Wednesday, December 15, 2010

Are You Involved In A Relationships With A Filipina?

Any man who is involved in a relationship with a Filipina needs to understand the three principle influences on his Filipina. These three principle influences are the reasons why your Filipina does what she does and behaves in the way that you may find pleasing, unattractive or a matter of further discussion. Most of these principles are somewhat familiar to Western men or foreigners, but how they are interpreted may be foreign to most men outside of the Philippines.

The three most common relationships in the Philippines are familial kinships relationships, ritual kinship relationships and something called, “utang na loob.” Familial kinship relationships involve blood relatives. Ritual kinship relationships are numerous ceremonial relationships a Filipina has to her religion, her in-laws, her school, classmates (barkadas and kabigans), her co-workers, if she has been gainfully-employed for some time and professional associations.

The utang na loob relationship is generally what confuses most foreigners who are involved with a Filipina. Utang na loob translates literally as “debt to inside” “inner debt” or translating loosely, as “being grateful.” To understand utang na loob, you have to accept that Philippines society at its foundation is a society based on granting favors and accepting favors and this helps to keep interpersonal relationships grounded in the concept of reciprocity.

It is this reciprocity that holds Philippines society together at the interpersonal level and is expected by anyone and everyone who hopes to live within this society. Through the act of giving and receiving favors, one establishes utang na loob, or becoming in debt to someone. To whom a Filipina is in debt to depends on her status in society and the status of the person she is receiving from or granting to.

Utang na loob is but one of two types of debt that a Filipina incurs in Filipina society. The difference between the two involves the amount of emotions involved. The reciprocity of granting and receiving favors that exists in the Philippines to keep relationships favorable can be broken down to these two acts: contractual and utang na loob.

We are all familiar with contractual acts that involve a written or oral agreement between the receiver and the giver, such as a contract to build a house or provide a service. In a contractual act, each person involved knows their duties and carries it out appropriately and their is generally little or no emotion involved and when the contracted act is completed, all involved go on to something else.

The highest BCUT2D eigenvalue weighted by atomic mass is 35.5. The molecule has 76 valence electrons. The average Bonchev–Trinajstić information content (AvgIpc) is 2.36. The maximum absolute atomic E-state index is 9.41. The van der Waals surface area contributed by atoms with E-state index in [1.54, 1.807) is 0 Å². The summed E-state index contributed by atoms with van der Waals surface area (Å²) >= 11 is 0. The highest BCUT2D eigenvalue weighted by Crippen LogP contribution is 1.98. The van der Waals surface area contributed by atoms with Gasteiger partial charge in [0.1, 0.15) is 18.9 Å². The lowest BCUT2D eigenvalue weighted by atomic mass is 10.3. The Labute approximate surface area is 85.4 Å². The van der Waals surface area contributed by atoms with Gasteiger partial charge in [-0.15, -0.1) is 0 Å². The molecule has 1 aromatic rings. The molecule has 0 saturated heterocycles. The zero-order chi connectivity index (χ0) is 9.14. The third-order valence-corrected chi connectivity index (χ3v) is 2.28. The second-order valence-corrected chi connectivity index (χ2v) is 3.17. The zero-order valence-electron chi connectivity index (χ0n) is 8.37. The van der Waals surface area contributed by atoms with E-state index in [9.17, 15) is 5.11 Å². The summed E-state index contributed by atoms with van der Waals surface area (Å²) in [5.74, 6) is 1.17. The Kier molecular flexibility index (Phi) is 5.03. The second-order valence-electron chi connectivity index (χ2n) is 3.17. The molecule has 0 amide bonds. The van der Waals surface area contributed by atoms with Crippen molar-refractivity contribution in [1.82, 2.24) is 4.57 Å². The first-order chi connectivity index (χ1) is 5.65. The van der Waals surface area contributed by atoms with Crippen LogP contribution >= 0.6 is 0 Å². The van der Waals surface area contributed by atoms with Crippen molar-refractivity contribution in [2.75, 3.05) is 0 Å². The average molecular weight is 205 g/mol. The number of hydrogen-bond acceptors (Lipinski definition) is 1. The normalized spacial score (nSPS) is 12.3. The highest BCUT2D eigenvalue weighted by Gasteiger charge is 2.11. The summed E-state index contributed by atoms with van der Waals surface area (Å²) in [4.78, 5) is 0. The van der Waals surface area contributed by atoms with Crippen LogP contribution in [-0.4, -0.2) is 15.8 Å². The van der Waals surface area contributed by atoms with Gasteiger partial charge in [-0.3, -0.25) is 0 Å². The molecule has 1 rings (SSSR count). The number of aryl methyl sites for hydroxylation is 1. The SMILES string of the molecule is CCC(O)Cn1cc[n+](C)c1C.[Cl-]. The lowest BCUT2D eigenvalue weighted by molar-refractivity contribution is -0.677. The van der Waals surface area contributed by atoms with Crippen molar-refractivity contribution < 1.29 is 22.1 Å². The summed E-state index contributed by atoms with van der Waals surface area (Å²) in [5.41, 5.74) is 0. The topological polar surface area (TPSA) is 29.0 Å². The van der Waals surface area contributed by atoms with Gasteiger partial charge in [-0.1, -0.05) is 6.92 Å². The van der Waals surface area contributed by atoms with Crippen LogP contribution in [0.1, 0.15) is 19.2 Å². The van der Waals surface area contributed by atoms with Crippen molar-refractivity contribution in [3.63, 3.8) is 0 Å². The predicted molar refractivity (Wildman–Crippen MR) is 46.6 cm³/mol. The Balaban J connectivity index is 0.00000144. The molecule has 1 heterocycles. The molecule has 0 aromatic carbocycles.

With utang na loob, the giving and receiving of favors may be unmeasurable depending on who is giving a favor and who is receiving a favor. The most common utang na loob is the granting of a parent to their children, such as bringing that child into this world and a debt that the child could never repay. Every child is expected to take care of their parents in their parent’s old age.

Another common form of utang na loob is the sister or brother who provides for the education of her sister or brother and then their are the utang na loob of others, such as a lawyer who frees a wrongly arrested person for an alleged serious offense or the doctor who saves a person’s life. These acts of utang na loob can never be measured or paid back, so a person is forever in debt to the giver, whose status is greater than that of their own. So, in essence, being grateful is another aspect of Philippines society.

Being grateful and being aware of the gratitude that a Filipina has for her familial kinship relationships, ceremonial or ritual kinship relationships and utang na loob relationships, should help to clarify why your Filipina acts or behaves the way she does. Say for instance, you gave your Filipina a gift and she accepts it, thanks you and walks into another room and you’re left puzzled. It is considered rude in the Philippines to open a gift in front of the person who gave it to you. If, you open a gift in front of the person who gave it to you, they may deem you to be greedy or worse yet, that you will expose the gift they gave you to everyone else looking and that the gift may not be as opulent as the next person’s gift.

Foreigners involved with a Filipina will have to be especially careful when interacting with her family, for you may have obligations that you aren’t aware of if you don’t remember the act of utang na loob and how it influences everything around you while in the Philippines and even after you leave. If, you have a problem in the Philippines, just remember to consult with your Filipina first or a well-intended foreigner who have been living in the Philippines for a number of years. Also, think about reciprocity, receiving and granting favors, familial, ritual and utang na loob relationships and be grateful that you are able to travel to and stay in the warm, friendly and beautiful Philippines.

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